Weekly Wide Web

It's Not Censorship

On Wednesday, April 4, the blog Three Sonorans disappeared from TucsonCitizen.com, setting off a flurry of Facebook posts, interviews and discussions about where online-media provocateur David Abie Morales would end up next.

TucsonCitizen.com editor Mark Evans seemed to have simply had enough of Morales' antics, but that didn't stop the outrage machine from ramping up. Morales' Facebook page was full of supportive messages (somewhat predictably, I suppose), and many of the responses claimed Morales was being "censored"—which is exactly the wrong thing to think.

There are people around the world truly suffering from censorship—entire nations that can't get to the Internet as we know it, and places where certain types of speech could mean imprisonment or death. It's wildly insensitive to start throwing around that term when the manager of a website that collects newswire stuff and offers a platform to Tucsonans who think they have something to say decides to send an unpaid blogger packing; after all, that blogger has the ability to set up a new blog for free nearly anywhere.

Morales could not have been all that surprised that Evans sent him packing, especially since Three Sonorans often toed the line between "extensive coverage of the ethnic studies controversy" and "unhinged rants with a loose connection to factuality." Morales will be just fine with his new platform, although both he and TucsonCitizen.com will likely lose traffic in the process.

His departure from TucsonCitizen.com may or may not have been "fair"—but it definitely wasn't censorship.

Comment of the week

"Wow, what a shitty comment about vegans. That was completely rude and unnecessary."

TucsonWeekly.com commenter "Amanda" didn't appreciate Dan Gibson's remark about the world not needing another vegan tamale ("Vote for Tamale Innovation Today," The Range, April 5).

The Week on The Range

We kept up with the latest involving local blog Three Sonorans, specifically the drama involving Daniel Patterson, Gannett and the blog's eventual removal from TucsonCitizen.com; put up with another week of Patterson news; grimaced as Michael Hicks embarrassed himself and Tucson on The Daily Show; scolded Senate President Steve Pierce and his bad emailing form; admired Ron Barber's fundraising skills; agreed with John McCain, surprisingly; asked for your texting-while-driving-ticket story; and discussed the highlights of this week's political events with Carolyn Cox and Jeff Rogers on Arizona Illustrated's Political Roundtable, with your host, Jim Nintzel.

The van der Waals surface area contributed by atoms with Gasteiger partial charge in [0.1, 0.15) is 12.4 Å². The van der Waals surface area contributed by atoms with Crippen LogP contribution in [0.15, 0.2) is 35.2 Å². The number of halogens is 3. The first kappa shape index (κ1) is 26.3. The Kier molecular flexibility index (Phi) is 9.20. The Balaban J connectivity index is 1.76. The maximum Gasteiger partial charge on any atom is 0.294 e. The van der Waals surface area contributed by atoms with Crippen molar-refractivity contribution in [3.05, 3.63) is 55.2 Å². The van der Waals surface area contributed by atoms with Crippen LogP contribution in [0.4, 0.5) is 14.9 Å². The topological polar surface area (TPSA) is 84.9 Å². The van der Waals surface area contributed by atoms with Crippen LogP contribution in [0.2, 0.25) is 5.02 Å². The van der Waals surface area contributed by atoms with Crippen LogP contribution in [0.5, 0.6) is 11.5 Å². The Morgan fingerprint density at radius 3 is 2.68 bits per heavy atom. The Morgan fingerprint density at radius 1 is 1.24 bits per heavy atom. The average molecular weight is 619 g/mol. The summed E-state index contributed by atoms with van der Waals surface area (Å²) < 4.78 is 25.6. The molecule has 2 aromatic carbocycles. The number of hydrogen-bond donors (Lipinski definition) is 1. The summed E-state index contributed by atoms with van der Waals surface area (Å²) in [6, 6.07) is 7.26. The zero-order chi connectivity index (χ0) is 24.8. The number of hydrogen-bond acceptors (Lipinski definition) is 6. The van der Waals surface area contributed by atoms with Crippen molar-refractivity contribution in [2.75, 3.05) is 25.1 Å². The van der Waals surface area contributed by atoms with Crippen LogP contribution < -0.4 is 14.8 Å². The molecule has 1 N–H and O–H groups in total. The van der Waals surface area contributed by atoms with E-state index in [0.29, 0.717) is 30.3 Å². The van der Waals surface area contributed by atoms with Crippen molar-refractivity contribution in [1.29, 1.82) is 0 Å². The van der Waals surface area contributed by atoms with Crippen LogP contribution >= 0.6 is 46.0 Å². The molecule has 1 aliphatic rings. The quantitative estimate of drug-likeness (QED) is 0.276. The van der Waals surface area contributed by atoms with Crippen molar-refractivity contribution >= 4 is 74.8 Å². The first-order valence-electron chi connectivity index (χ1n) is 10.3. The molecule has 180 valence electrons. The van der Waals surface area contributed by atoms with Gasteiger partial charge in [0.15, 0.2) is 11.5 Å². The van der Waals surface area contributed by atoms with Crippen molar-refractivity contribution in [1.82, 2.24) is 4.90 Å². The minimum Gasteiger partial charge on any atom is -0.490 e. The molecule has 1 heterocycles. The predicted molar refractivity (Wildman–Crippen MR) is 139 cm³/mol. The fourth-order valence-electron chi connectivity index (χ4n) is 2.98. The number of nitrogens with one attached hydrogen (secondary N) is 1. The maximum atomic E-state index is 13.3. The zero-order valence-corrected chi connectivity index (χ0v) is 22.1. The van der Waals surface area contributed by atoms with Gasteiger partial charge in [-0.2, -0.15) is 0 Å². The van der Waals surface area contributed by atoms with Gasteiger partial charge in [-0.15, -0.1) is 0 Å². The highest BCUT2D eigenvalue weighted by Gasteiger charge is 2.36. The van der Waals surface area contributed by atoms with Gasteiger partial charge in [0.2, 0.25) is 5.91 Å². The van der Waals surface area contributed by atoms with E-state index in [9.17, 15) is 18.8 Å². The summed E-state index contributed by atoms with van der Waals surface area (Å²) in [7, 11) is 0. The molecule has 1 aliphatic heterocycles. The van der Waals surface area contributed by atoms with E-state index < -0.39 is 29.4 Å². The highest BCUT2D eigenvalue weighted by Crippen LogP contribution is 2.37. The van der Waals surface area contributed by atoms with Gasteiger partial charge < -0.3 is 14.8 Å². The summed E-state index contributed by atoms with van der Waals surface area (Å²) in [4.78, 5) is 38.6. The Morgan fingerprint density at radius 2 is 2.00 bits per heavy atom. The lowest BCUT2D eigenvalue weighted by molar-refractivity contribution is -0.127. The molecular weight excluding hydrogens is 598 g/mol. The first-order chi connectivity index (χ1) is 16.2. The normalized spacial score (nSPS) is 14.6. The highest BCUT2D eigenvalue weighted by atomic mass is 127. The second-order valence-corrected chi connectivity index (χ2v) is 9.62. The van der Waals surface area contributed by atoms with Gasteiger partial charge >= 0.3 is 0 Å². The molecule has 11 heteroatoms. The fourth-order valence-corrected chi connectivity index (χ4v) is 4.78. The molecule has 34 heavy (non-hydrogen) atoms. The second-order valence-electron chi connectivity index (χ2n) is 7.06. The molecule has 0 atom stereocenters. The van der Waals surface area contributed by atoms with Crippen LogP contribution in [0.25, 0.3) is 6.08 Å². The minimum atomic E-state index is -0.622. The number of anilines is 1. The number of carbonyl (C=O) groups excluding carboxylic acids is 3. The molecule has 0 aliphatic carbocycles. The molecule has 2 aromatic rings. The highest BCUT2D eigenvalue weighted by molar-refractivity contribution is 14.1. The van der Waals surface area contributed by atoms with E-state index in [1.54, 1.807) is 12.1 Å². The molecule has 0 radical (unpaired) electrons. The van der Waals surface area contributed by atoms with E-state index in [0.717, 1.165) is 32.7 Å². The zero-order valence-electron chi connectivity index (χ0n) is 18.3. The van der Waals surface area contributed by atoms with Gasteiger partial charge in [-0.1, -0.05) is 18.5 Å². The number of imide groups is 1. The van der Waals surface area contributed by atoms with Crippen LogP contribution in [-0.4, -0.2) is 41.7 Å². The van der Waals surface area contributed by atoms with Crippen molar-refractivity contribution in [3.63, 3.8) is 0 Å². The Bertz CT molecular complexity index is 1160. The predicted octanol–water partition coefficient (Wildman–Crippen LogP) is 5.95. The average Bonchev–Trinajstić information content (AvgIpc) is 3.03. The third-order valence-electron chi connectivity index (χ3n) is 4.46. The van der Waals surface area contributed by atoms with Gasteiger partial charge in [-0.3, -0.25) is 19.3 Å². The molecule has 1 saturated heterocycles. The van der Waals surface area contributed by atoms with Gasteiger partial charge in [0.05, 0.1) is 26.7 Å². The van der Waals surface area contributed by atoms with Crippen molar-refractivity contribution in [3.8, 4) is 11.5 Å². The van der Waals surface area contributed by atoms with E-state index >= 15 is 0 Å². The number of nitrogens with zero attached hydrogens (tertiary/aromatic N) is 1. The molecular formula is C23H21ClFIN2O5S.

We kept you in the loop regarding the latest food-truck roundups; suggested a few restaurants for those heading to Coachella; laughed at robots making sushi (even if they'll eventually have the last laugh); recruited local foodies to try The Great Food Truck Race; asked you to vote for a new tamale; pointed out a new boba-tea outlet; and met Billy Elliott, who's opening a new restaurant on Congress Street.

We tried to help you get around downtown Tucson in the midst of the streetcar construction; mentioned that former Tucson Weekly film critic James DiGiovanna has an affordable e-book out now; shared a contemplation from local musician Ricky Gelb; shared next week's Club Crawl® lineup; suggested you watch an awesome pitch video that Jim Henson made for the original Muppet Show; wished a happy birthday to Merle Haggard; ate hobo pies with local musicians; tried to figure out why more people don't add drum machines to the national anthem; watched pugs rapping; got out our copy of Viva Hate in advance of Morrissey's show in Tucson; started getting our summer mixtape together; and reminded you to speak your mind via our Best of Tucson® ballot.

Best of WWW

There's a lot going on in Tucson this April, so we're making an effort to help you enjoy as many events as possible before the sun bakes us all to a crisp. Our Spring Club Crawl® will take over downtown on Saturday, April 21, and The Range will preview some of the bands you'll be able to check out. The Weekly will also be represented at the Tucson Taco Festival, on April 28, and we'll have information about the inaugural Tucson celebration of the beloved food item, including a look at who will be competing for trophies and cash prizes. Try to enjoy the outdoors while you still can, and keep an eye on our site for suggestions of what to do.

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